At the time of his death, McCraw was preparing to write another book that he planned to publish in 2015, covering 10 industries and important entrepreneurs who had come to the United States from other lands.

McCraw was born Sept. 11, 1940, in Corinth, Miss. The son of an engineer for the Tennessee Valley Authority (TVA), he grew up near several dam and power plant construction sites in Alabama, Kentucky, and Tennessee. Witnessing firsthand the people, events, and places that shaped the history of the TVA — one of the broadest reform programs of President Franklin D. Roosevelt’s New Deal — influenced McCraw’s decision to study business history.

After receiving a bachelor’s degree in 1962 from the University of Mississippi, which he attended on a Naval Reserve Officers’ Training Corps (NROTC) scholarship, and serving four years as an officer in the U.S. Navy, McCraw earned a master’s degree and Ph.D. in history from the University of Wisconsin.

McCraw began his academic career as a professor in the history department at the University of Texas, Austin, but came to Harvard Business School in 1973-74 on a Harvard-Newcomen Fellowship in Business History. He returned in 1976 for a two-year appointment as a visiting associate professor and was named a full professor with tenure in 1978. He became the Straus professor in 1989.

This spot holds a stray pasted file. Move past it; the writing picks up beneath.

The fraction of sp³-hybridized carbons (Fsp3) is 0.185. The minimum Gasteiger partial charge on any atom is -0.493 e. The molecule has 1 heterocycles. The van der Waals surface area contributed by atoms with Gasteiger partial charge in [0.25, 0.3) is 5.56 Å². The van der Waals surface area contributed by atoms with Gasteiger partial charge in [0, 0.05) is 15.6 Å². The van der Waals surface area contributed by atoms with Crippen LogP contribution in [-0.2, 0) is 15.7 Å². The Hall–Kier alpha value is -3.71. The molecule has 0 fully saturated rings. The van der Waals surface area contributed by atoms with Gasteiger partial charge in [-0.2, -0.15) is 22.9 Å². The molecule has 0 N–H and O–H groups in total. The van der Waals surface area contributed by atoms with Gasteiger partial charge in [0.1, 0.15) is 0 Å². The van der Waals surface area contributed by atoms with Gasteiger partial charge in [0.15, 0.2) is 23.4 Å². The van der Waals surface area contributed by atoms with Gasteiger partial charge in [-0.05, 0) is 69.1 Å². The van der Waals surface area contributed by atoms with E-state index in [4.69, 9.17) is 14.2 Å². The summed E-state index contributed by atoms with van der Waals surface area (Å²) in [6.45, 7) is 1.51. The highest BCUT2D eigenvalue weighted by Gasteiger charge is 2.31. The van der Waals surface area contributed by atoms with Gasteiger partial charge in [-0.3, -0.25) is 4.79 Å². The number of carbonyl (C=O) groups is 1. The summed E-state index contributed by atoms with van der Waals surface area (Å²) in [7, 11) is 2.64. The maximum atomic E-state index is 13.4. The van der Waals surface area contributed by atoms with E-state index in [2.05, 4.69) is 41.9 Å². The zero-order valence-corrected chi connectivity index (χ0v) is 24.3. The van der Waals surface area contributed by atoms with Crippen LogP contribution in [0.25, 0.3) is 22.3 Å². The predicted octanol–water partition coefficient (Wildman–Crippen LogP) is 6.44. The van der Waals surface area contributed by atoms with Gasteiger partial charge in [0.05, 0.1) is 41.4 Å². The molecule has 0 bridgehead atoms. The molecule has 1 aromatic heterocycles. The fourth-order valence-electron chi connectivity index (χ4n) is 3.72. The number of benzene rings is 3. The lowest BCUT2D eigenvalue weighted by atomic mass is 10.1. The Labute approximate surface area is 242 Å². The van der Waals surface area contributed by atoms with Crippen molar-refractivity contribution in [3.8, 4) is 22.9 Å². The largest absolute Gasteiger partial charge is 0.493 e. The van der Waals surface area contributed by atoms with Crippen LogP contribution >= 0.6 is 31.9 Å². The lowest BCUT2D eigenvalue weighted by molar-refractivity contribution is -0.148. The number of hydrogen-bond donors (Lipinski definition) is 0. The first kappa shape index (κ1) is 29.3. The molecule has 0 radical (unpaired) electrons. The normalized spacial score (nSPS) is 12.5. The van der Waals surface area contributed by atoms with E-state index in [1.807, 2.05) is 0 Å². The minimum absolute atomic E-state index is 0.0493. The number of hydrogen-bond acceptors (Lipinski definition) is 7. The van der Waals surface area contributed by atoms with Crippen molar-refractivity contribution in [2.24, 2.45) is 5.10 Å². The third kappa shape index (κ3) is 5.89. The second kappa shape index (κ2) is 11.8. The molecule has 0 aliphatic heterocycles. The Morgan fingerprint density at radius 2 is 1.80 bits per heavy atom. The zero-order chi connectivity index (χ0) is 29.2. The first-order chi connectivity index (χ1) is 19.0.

McCraw is survived by his wife of 50 years, Susan (Morehead) of Belmont, Mass.; two children, Elizabeth McCarron of Wellesley, Mass., and Thomas Jr., of Bedford, N.H.; three grandchildren; and a brother, John C. McCraw of Gainesville, Fla. Another daughter, Carey, predeceased him in 1970.

In lieu of flowers, donations in McCraw’s memory can be sent to the Belmont Library Foundation, P.O. Box 125, Belmont, MA 02478.

To read the full obituary.

 

Exorcising the curse of knowledge